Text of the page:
If we had lived within our means over the last decade we wouldn't be in this mess. If state spending had increased 4.5% per year between 2005 and 2010, we would have started this fiscal year with a $2.6 billion surplus. Same revenues, just realistic spending increases that would have been higher than inflation and population growth - that's real spending increase. Cuts are necessary now because we spent too much in prior years and did not prudently plan for cyclical downturns.

This story doesn't provide the full breakout of the budget but roughly $6 billion of the $14 billion proposed budget is general fund spending. That means general fund spending will be a few hundred million dollars HIGHER next year. General fund spending in FY 2005 was $4.7 billion, so next year's spending plan is also a 28% increase over what we spent just a few years ago.

just_another_bozo_on_this_bus 4 years, 4 months ago

The mouthpiece of the rich says we're broke, so the poor must pay.

Dave Trabert 4 years, 4 months ago

Hyperbole may make you feel better but it does not change the facts. The state spent more than it took it for years and now has to face reality. If you believe the state isn't 'broke' please provide your facts.

Government revenues are down because 91,800 private sector workers have lost their jobs since employment peaked in April, 2008 and employer earnings have plummeted. Total government employment (federal, state and local) in Kansas is 0.8% HIGHER than it was in April 2008 but private employment is down 8.2%.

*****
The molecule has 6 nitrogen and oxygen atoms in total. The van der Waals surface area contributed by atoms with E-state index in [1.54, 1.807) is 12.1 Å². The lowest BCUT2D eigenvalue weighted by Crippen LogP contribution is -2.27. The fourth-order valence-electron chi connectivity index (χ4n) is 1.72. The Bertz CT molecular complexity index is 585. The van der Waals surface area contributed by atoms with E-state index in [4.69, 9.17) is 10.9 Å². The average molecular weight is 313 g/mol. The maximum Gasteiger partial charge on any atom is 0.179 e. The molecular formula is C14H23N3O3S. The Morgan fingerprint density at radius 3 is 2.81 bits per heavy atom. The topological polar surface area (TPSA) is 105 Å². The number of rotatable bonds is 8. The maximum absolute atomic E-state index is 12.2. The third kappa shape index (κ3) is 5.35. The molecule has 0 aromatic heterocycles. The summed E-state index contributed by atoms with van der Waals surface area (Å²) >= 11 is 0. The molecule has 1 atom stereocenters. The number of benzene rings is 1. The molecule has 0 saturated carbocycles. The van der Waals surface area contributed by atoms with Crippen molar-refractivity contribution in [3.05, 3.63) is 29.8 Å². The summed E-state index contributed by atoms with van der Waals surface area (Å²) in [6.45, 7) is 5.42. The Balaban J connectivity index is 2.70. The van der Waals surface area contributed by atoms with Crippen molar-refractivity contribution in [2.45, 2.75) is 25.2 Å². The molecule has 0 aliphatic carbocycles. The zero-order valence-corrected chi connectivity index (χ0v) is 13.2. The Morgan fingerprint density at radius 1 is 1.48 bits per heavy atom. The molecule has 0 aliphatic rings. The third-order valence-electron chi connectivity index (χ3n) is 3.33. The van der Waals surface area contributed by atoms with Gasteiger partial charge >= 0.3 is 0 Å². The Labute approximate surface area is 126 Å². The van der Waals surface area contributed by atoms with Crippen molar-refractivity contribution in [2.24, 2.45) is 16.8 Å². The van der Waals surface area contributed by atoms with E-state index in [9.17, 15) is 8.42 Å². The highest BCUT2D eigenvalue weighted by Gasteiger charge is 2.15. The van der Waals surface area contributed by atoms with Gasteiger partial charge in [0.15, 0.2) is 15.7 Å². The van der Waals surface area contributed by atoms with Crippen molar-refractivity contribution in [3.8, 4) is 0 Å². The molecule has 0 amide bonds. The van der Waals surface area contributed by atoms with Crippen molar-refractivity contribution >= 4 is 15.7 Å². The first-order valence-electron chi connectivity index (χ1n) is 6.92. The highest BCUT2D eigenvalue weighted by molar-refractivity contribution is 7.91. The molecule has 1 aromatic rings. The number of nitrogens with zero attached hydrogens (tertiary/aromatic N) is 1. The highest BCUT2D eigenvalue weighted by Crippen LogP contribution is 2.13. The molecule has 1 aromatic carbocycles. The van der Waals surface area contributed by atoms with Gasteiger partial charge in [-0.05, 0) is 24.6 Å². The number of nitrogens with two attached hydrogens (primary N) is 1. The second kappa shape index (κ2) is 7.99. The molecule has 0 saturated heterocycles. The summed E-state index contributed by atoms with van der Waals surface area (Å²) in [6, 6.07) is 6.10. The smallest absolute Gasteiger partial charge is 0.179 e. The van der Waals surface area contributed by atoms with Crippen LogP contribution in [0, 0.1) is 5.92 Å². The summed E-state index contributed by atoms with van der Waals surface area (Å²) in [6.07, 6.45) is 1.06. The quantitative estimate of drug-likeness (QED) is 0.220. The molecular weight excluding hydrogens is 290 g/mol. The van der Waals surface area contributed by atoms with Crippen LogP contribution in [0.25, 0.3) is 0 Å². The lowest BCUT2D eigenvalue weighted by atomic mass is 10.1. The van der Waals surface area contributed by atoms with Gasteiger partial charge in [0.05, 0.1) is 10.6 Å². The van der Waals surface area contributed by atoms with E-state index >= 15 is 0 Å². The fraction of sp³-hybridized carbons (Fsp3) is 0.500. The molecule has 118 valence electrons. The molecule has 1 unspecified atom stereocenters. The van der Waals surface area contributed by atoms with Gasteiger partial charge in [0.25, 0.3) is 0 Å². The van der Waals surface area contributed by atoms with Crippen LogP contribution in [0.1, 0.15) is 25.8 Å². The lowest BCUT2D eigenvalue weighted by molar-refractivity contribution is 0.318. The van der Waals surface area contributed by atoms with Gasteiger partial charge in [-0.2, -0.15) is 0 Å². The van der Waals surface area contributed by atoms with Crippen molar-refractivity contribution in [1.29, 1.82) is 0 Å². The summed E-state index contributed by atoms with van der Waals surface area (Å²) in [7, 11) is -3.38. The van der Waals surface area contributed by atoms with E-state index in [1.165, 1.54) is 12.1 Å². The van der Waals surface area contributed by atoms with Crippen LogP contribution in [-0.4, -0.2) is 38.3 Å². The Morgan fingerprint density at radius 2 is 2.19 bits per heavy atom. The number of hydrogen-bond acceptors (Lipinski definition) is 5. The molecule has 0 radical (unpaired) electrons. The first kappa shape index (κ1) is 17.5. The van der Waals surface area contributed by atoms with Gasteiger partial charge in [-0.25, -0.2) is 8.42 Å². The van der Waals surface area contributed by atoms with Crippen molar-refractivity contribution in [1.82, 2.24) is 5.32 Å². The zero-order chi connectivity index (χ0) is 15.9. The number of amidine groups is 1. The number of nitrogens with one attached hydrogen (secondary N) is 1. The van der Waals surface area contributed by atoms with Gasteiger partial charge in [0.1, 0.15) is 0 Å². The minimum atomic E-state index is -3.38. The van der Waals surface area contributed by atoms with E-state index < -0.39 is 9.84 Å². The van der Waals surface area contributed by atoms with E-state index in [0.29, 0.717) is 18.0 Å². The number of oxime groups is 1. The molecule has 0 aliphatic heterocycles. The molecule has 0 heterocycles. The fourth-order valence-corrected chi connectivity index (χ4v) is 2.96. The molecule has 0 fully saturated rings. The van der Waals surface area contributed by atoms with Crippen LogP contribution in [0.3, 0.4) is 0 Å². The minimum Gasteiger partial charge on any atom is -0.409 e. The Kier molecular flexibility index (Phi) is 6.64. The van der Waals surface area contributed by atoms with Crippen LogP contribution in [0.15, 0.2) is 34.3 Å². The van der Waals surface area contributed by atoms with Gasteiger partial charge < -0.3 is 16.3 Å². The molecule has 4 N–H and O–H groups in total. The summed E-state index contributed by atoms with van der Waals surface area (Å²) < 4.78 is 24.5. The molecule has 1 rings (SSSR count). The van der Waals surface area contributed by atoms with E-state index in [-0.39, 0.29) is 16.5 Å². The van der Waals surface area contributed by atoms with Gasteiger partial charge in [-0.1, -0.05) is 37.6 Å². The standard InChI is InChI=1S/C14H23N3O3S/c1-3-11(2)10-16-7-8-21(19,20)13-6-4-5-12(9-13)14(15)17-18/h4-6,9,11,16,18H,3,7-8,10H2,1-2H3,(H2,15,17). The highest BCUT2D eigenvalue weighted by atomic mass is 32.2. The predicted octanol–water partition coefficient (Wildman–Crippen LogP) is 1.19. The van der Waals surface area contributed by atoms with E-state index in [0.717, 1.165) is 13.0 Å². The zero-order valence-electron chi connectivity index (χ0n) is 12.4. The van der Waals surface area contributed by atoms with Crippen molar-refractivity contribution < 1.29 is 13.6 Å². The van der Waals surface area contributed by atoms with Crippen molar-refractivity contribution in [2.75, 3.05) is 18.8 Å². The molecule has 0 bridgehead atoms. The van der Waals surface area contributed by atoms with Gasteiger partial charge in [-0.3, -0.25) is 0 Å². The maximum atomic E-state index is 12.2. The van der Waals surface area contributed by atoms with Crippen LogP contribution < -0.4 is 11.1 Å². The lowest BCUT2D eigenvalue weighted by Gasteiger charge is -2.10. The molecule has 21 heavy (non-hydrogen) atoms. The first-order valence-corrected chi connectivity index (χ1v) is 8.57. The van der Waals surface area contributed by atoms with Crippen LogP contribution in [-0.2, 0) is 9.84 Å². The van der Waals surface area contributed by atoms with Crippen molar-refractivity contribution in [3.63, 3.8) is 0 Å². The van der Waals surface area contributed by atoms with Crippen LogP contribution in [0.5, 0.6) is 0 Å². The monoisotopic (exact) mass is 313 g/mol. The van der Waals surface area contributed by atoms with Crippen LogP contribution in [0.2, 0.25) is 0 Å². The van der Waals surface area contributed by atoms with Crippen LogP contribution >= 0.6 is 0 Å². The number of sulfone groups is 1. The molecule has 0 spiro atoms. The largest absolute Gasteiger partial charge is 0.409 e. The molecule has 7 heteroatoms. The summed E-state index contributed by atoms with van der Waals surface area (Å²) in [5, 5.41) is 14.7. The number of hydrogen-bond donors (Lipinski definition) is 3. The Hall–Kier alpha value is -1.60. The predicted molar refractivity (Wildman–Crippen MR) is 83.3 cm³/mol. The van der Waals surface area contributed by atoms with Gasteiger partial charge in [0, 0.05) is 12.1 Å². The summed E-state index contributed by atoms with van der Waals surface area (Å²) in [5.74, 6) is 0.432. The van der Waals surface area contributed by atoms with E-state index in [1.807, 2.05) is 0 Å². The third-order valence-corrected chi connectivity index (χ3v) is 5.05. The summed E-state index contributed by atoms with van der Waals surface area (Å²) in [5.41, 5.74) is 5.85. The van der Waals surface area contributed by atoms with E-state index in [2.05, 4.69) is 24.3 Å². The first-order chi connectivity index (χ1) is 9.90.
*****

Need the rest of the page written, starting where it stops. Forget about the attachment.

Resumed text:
notanota 4 years, 4 months ago

I'm not broke and unemployed, and neither are you, and neither one of us would be broke or unemployed with an extra half percent of income tax on a bracket that would only impact those of us that weren't broke and unemployed. But yes, the rich say we're broke, so the poor must pay.

notanota 4 years, 4 months ago

I'm not broke and unemployed, and neither are you, and neither one of us would be broke or unemployed with an extra half percent of income tax on a bracket that would only impact those of us that weren't broke and unemployed. But yes, the rich say we're broke, so the poor must pay.

gudpoynt 4 years, 4 months ago

Dave, simple question. Answer yes or no please:

Are taxes continuing to go down in the middle of this budget crisis, or are they not?

notanota 4 years, 4 months ago

Good morning, paid Koch spokesperson! Perhaps you could talk to your employer about increasing revenue and run a few of those numbers. That would provide the "real picture,"b but not the shiny piece of propaganda you'd prefer us to see.

We've already cut services to the bone, and we're jeopardizing future services at this level.

Dave Trabert 4 years, 4 months ago

with all due respect, the numbers are what they are and they come from government; if there's any propoganda, it's coming from folks who refuse to consider those facts.